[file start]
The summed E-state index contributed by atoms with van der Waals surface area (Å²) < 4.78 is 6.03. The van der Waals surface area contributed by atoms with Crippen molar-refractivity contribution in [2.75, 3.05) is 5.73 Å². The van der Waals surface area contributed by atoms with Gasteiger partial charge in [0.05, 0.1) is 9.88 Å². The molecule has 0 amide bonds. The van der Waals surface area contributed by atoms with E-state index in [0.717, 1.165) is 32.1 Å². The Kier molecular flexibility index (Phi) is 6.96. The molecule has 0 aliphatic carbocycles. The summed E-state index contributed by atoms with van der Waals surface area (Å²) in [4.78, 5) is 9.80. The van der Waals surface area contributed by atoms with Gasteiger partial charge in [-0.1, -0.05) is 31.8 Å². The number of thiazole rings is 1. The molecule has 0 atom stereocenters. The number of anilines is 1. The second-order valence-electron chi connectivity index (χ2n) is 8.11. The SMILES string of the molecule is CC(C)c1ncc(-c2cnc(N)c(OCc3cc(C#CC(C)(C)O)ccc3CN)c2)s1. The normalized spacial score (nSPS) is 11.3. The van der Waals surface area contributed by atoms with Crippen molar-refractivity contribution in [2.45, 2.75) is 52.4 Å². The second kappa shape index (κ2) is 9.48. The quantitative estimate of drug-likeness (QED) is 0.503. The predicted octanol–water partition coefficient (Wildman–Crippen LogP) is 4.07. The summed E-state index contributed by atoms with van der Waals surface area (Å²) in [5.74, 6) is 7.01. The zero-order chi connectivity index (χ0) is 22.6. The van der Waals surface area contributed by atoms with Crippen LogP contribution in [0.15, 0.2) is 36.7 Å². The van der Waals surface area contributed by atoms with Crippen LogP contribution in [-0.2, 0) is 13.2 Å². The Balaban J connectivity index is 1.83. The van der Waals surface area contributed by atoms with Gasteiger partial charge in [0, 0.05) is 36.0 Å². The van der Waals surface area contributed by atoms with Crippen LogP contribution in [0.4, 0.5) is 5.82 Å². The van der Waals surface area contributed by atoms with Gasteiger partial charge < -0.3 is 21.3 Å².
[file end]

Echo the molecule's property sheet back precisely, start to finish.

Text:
The summed E-state index contributed by atoms with van der Waals surface area (Å²) < 4.78 is 6.03. The van der Waals surface area contributed by atoms with Crippen molar-refractivity contribution in [2.75, 3.05) is 5.73 Å². The van der Waals surface area contributed by atoms with Gasteiger partial charge in [0.05, 0.1) is 9.88 Å². The molecule has 0 amide bonds. The van der Waals surface area contributed by atoms with E-state index in [0.717, 1.165) is 32.1 Å². The Kier molecular flexibility index (Phi) is 6.96. The molecule has 0 aliphatic carbocycles. The summed E-state index contributed by atoms with van der Waals surface area (Å²) in [4.78, 5) is 9.80. The van der Waals surface area contributed by atoms with Gasteiger partial charge in [-0.1, -0.05) is 31.8 Å². The number of thiazole rings is 1. The molecule has 0 atom stereocenters. The number of anilines is 1. The second-order valence-electron chi connectivity index (χ2n) is 8.11. The SMILES string of the molecule is CC(C)c1ncc(-c2cnc(N)c(OCc3cc(C#CC(C)(C)O)ccc3CN)c2)s1. The normalized spacial score (nSPS) is 11.3. The van der Waals surface area contributed by atoms with Crippen molar-refractivity contribution in [2.45, 2.75) is 52.4 Å². The second kappa shape index (κ2) is 9.48. The quantitative estimate of drug-likeness (QED) is 0.503. The predicted octanol–water partition coefficient (Wildman–Crippen LogP) is 4.07. The summed E-state index contributed by atoms with van der Waals surface area (Å²) in [5.74, 6) is 7.01. The zero-order chi connectivity index (χ0) is 22.6. The van der Waals surface area contributed by atoms with Crippen LogP contribution in [0.15, 0.2) is 36.7 Å². The van der Waals surface area contributed by atoms with Crippen LogP contribution in [-0.2, 0) is 13.2 Å². The Balaban J connectivity index is 1.83. The van der Waals surface area contributed by atoms with Gasteiger partial charge in [0, 0.05) is 36.0 Å². The van der Waals surface area contributed by atoms with Crippen LogP contribution in [0.4, 0.5) is 5.82 Å². The van der Waals surface area contributed by atoms with Gasteiger partial charge < -0.3 is 21.3 Å².